An employer-sponsored 401(k) plan can be an invaluable tool for creating a comfortable retirement, particularly if your company offers matching contributions. According to the Employee Benefits Research Institute, 78% of workers have access to a 401(k) at work and 85% of employees who are eligible to contribute are doing so. Collectively, 401(k) participants have amassed approximately $4.7 trillion in retirement assets.
Making elective salary deferrals to your 401(k) can prove particularly useful if your paycheck has a few extra zeroes at the end. In 2017, there are two important tax changes that can help high-income workers funnel even more cash into building their nest egg.
In terms of what updates are on the menu for the new year, the Internal Revenue Service (IRS) has increased the annual employer contribution limit to 401(k) plans to $54,000. That’s a jump of $1,000 over last year’s maximum limit.
The limit on employee contribution remains the same, however. The most you can directly contribute to your 401(k) for 2017 is $18,000, with one exception. There’s an additional catch-up contribution of $6,000 allowed for workers age 50 and older.
The other significant change the IRS has made centers on the maximum annual income that employers can consider for matching contributions. This year, that amount rises to $270,000, up from $265,000 for 2016. That’s roughly a 2% increase overall. (See: How 401(k) Matching Works.)
The changes mentioned above may seem relatively small, but they could have a big impact on how much you’re able to save for retirement if you’re at the higher end of the income scale. Here’s an example of how the new guidelines could give your savings a boost.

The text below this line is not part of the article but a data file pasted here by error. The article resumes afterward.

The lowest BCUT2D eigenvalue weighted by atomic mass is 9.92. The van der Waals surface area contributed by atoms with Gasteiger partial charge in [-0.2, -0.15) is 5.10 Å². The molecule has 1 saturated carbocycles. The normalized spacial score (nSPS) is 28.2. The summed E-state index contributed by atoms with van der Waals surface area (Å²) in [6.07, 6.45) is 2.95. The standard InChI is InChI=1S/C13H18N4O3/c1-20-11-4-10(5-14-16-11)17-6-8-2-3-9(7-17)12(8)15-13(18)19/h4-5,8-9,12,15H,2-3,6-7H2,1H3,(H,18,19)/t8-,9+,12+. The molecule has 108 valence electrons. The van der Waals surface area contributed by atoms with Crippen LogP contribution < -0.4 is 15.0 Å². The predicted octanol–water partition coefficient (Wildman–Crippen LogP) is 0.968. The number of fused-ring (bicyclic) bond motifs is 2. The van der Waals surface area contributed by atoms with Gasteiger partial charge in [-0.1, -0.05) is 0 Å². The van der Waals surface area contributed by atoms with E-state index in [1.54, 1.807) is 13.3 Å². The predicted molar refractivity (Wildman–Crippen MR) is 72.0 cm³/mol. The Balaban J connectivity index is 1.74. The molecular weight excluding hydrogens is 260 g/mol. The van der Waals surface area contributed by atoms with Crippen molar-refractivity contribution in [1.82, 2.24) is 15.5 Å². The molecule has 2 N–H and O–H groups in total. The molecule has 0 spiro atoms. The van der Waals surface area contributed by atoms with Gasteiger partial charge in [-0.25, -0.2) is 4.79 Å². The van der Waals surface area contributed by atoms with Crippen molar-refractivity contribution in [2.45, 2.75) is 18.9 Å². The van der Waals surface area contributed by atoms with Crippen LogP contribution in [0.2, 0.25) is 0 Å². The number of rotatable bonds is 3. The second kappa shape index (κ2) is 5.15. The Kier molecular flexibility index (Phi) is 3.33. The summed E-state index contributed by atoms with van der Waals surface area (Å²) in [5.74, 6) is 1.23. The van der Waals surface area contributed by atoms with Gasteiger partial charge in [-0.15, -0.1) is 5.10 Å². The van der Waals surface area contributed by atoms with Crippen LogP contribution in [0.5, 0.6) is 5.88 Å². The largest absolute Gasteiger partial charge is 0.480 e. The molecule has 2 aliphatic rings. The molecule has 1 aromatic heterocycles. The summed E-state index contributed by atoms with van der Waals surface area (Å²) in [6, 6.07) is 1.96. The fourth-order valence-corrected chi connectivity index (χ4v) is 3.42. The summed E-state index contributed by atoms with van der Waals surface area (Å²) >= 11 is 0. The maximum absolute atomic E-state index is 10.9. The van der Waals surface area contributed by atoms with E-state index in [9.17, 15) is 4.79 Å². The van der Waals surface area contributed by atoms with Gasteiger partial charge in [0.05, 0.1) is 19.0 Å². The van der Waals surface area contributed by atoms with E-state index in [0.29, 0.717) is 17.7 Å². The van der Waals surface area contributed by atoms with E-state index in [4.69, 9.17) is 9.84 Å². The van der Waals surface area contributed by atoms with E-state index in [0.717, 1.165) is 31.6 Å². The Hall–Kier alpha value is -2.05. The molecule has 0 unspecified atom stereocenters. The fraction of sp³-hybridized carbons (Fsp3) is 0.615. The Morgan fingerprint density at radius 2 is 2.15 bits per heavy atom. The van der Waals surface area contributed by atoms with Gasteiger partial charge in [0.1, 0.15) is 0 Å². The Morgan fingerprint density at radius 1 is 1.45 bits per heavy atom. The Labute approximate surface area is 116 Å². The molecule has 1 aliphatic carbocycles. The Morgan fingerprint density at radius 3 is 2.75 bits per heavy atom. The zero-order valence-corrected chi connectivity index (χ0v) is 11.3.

Let’s say you make $300,000 a year and you plan to contribute the full $18,000 towards your employee contribution. That breaks down to an annual contribution rate of 6%. And let’s say your company matches 100% of contributions, up to the first 6% of your income. (Read: What Is a Good 401(k) Match?)
Under last year’s rules, your employer would only be able to match contributions for $265,000 of your $300,000 salary. For 2017, it can match contributions for $270,000 instead. That increases your employer’s annual contribution by $300 ($270,000 x 0.06 = $16,200 vs. $265,000 x 0.06 = $15,900).
Now, let’s assume that you get that same $300 a year extra in matching contributions over a period of 30 years and your 401(k) earns an average annual return of 7%. That would give you an additional $28,338 to put towards retirement. If your employer offers to match a higher percentage of your salary, that could yield even better results over the long term.
Besides that, there’s another good reason to consider maxing out your plan this year. President Trump has proposed changes to the federal tax brackets which could impact certain middle and higher income workers. Specifically, there would be a move from seven brackets to just three: 12%, 25% and 33%.
The highest tax rate would apply to single filers earning $112,500 per year and married couples earning $225,000 or more. As of 2017, the 33% tax rate applies to single filers earning between $191,650 and $416,700 and married couples with a combined income of $233,350 to $416,700. Trump’s plan would effectively impose a higher tax rate on workers who currently land in the 28% bracket. Deferring more of your salary into your 401(k) could aid in reducing your tax liability if Trump’s proposal becomes a reality. (See: Trump’s Upper-Middle Class Tax Increase.)
Beyond these considerations, there’s another good reason to think about contributing as much as possible to your 401(k) or a similar employer-sponsored plan. These plans allow for tax-deferred growth, meaning you won’t owe taxes on earnings until you begin taking distributions in retirement. If you anticipate your income decreasing once you retire, that could result in fewer taxes owed. The takeaway? When it comes to your 401(k), every penny counts.